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EPA suspends enforcement of environmental laws amid coronavirus
The Environmental Protection Agency (EPA) issued a sweeping suspension of its enforcement of environmental laws Thursday, telling companies they would not need to meet environmental standards during the coronavirus outbreak.
The temporary policy, for which the EPA has set no end date, would allow any number of industries to skirt environmental laws, with the agency saying it will not "seek penalties for noncompliance with routine monitoring and reporting obligations."
Cynthia Giles, who headed the EPA's Office of Enforcement during the Obama administration, called it a moratorium on enforcing the nation's environmental laws and an abdication of the agency's duty.
"This EPA statement is essentially a nationwide waiver of environmental rules for the indefinite future. It tells companies across the country that they will not face enforcement even if they emit unlawful air and water pollution in violation of environmental laws, so long as they claim that those failures are in some way 'caused' by the virus pandemic. And it allows them an out on monitoring too, so we may never know how bad the violating pollution was," she wrote in a statement to The Hill.
The EPA has been under pressure from a number of industries, including the oil industry, to suspend enforcement of a number of environmental regulations due to the pandemic.
"EPA is committed to protecting human health and the environment, but recognizes challenges resulting from efforts to protect workers and the public from COVID-19 may directly impact the ability of regulated facilities to meet all federal regulatory requirements," EPA Administrator Andrew Wheeler said in a statement.
In a 10-page letter to the EPA earlier this week, the American Petroleum Institute (API) asked for a suspension of rules that require repairing leaky equipment as well as monitoring to make sure pollution doesn't seep into nearby water.
Other industries had also asked to ignite the "force majeure" clauses of any legal settlements they had signed with the EPA, allowing for an extension on deadlines to meet various environmental goals in the face of unforeseen circumstances.
But Giles and others say the memo signed Thursday goes beyond that request, giving industries board authority to pollute with little oversight from the agency.
"Incredibly, the EPA statement does not even reserve EPA's right to act in the event of an imminent threat to public health," Giles said.
"Instead, EPA says it will defer to states, and 'work with the facility' to minimize or prevent the threat. EPA should never relinquish its right and its obligation to act immediately and decisively when there is threat to public health, no matter what the reason is. I am not aware of any instance when EPA ever relinquished this fundamental authority as it does in this memo."
The memo says companies should try to minimize "the effects and duration of any noncompliance" with environmental laws and should also keep records of their own noncompliance, along with identifying how the coronavirus was a factor.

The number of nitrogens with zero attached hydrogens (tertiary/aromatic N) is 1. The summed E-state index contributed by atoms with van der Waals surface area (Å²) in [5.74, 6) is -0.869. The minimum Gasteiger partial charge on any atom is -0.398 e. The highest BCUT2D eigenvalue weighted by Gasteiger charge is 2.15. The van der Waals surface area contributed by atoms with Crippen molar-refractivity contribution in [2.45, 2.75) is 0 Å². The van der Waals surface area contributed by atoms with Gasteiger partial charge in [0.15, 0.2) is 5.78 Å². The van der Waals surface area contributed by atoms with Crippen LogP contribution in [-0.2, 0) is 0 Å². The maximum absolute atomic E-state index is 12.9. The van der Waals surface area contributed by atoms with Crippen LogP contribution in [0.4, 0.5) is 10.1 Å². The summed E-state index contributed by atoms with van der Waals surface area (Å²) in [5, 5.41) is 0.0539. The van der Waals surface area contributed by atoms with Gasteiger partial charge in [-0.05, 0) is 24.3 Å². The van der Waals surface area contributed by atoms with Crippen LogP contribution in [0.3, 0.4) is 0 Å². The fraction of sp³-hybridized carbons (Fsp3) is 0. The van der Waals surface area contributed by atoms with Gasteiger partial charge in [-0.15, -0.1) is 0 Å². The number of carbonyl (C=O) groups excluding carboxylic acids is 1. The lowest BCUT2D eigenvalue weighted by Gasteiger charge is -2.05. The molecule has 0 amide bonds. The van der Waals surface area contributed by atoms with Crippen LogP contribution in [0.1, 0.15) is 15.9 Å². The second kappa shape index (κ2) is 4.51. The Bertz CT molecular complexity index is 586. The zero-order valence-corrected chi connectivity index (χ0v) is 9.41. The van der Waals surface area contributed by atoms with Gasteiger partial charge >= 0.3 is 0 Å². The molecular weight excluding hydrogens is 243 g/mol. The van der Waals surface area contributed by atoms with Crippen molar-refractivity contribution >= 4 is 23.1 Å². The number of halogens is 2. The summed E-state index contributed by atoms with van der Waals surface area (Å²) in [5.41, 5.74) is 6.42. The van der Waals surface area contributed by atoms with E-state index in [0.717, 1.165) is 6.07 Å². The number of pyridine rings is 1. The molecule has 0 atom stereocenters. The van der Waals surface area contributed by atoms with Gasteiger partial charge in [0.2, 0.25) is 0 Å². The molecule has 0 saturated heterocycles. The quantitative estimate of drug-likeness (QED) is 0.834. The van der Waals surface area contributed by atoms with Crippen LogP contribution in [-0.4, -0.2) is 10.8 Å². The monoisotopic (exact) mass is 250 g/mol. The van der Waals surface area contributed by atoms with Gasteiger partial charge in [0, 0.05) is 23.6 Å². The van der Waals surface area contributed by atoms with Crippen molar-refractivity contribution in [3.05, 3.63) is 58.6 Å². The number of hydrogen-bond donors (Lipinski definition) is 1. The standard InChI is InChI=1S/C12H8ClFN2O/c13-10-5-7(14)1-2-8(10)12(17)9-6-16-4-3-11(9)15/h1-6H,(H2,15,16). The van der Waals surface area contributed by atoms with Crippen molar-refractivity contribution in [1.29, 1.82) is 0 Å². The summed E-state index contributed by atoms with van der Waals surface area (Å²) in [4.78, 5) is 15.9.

The EPA on Friday pushed back against characterization of the memo as a waiver of environmental rules.
"During this extraordinary time, EPA believes that it is more important for facilities to ensure that their pollution control equipment remains up and running and the facilities are operating safely, than to carry out routine sampling and reporting," agency spokeswoman Andrea Woods told The Hill by email.
"If a facility has exceedances of limits on pollution the policy does not offer any no action assurance. We retain all our authorities and will exercise them appropriately. It is a temporary policy and will be terminated when this crisis is past."
Critics say it's not unreasonable to refrain from environmental enforcement on a case-by-case basis when companies are unable to comply with the letter of the law, but many were alarmed by the breadth of Thursdays memo.
"It is not clear why refineries, chemical plants, and other facilities that continue to operate and keep their employees on the production line will no longer have the staff or time they need to comply with environmental laws," Eric Schaeffer, a former director of civil enforcement at the EPA who is now with the Environmental Integrity Project, wrote in a letter signed by a number of environmental groups in anticipation of the memo.
The letter writers also criticized the requests from the API, arguing nearby communities would face prolonged exposure to a number of air and water pollutants that might be expelled through oil production - something they say would have "a very specific impact on public health and safety."
The diminished compliance requirements for industry comes at a time when the EPA has refused to budge on deadlines for comments as they proceed with a number of deregulatory actions.
Environmental and public health groups had argued that those with science and health backgrounds who would normally weigh in on such regulations have been pulled into the coronavirus fight, leaving them unable to divert their attention.
"The Environmental Protection Agency has not shown the same concern for the impact the coronavirus has had on the ability of community and public interest groups to respond to various proposals to weaken environmental standards," Schaeffer wrote in the letter.
But the EPA has argued exceptions were not needed.
"We're open and continuing our regulatory work business as usual," an EPA spokesperson told The Hill in a statement. "As regulations.gov is fully functioning, there is no barrier to the public providing comment during the established periods."
Updated at 9:44 a.m. Friday.